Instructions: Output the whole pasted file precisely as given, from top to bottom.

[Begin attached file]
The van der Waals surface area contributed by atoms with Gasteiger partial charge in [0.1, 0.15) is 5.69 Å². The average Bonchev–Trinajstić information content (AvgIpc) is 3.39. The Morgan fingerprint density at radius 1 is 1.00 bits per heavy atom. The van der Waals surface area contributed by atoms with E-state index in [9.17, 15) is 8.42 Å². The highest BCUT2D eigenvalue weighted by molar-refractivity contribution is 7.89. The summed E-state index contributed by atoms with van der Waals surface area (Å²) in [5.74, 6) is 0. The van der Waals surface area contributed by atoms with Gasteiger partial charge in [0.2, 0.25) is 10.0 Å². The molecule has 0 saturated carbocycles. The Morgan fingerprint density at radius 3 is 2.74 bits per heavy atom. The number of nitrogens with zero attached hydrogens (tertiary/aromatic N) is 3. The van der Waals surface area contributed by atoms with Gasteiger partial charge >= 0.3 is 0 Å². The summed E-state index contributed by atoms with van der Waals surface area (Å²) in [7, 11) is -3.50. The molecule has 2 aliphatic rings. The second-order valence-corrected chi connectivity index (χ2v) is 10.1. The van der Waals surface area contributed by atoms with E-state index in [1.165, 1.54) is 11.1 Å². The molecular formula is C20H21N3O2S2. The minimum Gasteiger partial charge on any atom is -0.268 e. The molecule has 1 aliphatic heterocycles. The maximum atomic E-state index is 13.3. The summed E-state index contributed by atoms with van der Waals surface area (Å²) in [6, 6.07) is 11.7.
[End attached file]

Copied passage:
The van der Waals surface area contributed by atoms with Gasteiger partial charge in [0.1, 0.15) is 5.69 Å². The average Bonchev–Trinajstić information content (AvgIpc) is 3.39. The Morgan fingerprint density at radius 1 is 1.00 bits per heavy atom. The van der Waals surface area contributed by atoms with E-state index in [9.17, 15) is 8.42 Å². The highest BCUT2D eigenvalue weighted by molar-refractivity contribution is 7.89. The summed E-state index contributed by atoms with van der Waals surface area (Å²) in [5.74, 6) is 0. The van der Waals surface area contributed by atoms with Gasteiger partial charge in [0.2, 0.25) is 10.0 Å². The molecule has 0 saturated carbocycles. The Morgan fingerprint density at radius 3 is 2.74 bits per heavy atom. The number of nitrogens with zero attached hydrogens (tertiary/aromatic N) is 3. The van der Waals surface area contributed by atoms with Gasteiger partial charge >= 0.3 is 0 Å². The summed E-state index contributed by atoms with van der Waals surface area (Å²) in [7, 11) is -3.50. The molecule has 2 aliphatic rings. The second-order valence-corrected chi connectivity index (χ2v) is 10.1. The van der Waals surface area contributed by atoms with E-state index in [1.165, 1.54) is 11.1 Å². The molecular formula is C20H21N3O2S2. The minimum Gasteiger partial charge on any atom is -0.268 e. The molecule has 1 aliphatic heterocycles. The maximum atomic E-state index is 13.3. The summed E-state index contributed by atoms with van der Waals surface area (Å²) in [6, 6.07) is 11.7.